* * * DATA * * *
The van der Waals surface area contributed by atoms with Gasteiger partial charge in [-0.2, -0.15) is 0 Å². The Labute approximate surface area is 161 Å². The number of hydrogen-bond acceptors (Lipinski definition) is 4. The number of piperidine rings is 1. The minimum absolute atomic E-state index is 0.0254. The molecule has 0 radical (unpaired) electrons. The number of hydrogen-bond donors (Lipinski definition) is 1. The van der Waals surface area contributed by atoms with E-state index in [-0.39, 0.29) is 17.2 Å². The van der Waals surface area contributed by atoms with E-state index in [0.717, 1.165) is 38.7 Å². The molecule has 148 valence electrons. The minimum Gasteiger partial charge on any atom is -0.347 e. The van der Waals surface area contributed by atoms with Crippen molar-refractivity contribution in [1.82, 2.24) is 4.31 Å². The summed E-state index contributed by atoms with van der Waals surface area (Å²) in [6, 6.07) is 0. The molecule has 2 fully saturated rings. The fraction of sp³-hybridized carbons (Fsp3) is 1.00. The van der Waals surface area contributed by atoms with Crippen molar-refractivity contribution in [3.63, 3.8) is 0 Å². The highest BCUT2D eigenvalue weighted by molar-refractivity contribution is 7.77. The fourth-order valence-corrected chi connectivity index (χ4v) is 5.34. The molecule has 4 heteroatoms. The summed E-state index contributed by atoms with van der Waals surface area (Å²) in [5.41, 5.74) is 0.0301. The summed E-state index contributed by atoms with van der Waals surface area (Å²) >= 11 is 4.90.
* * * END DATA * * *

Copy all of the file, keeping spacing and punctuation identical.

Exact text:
The van der Waals surface area contributed by atoms with Gasteiger partial charge in [-0.2, -0.15) is 0 Å². The Labute approximate surface area is 161 Å². The number of hydrogen-bond acceptors (Lipinski definition) is 4. The number of piperidine rings is 1. The minimum absolute atomic E-state index is 0.0254. The molecule has 0 radical (unpaired) electrons. The number of hydrogen-bond donors (Lipinski definition) is 1. The van der Waals surface area contributed by atoms with E-state index in [-0.39, 0.29) is 17.2 Å². The van der Waals surface area contributed by atoms with E-state index in [0.717, 1.165) is 38.7 Å². The molecule has 148 valence electrons. The minimum Gasteiger partial charge on any atom is -0.347 e. The van der Waals surface area contributed by atoms with Crippen molar-refractivity contribution in [1.82, 2.24) is 4.31 Å². The summed E-state index contributed by atoms with van der Waals surface area (Å²) in [6, 6.07) is 0. The molecule has 2 fully saturated rings. The fraction of sp³-hybridized carbons (Fsp3) is 1.00. The van der Waals surface area contributed by atoms with Crippen molar-refractivity contribution in [3.63, 3.8) is 0 Å². The highest BCUT2D eigenvalue weighted by molar-refractivity contribution is 7.77. The fourth-order valence-corrected chi connectivity index (χ4v) is 5.34. The molecule has 4 heteroatoms. The summed E-state index contributed by atoms with van der Waals surface area (Å²) in [5.41, 5.74) is 0.0301. The summed E-state index contributed by atoms with van der Waals surface area (Å²) >= 11 is 4.90.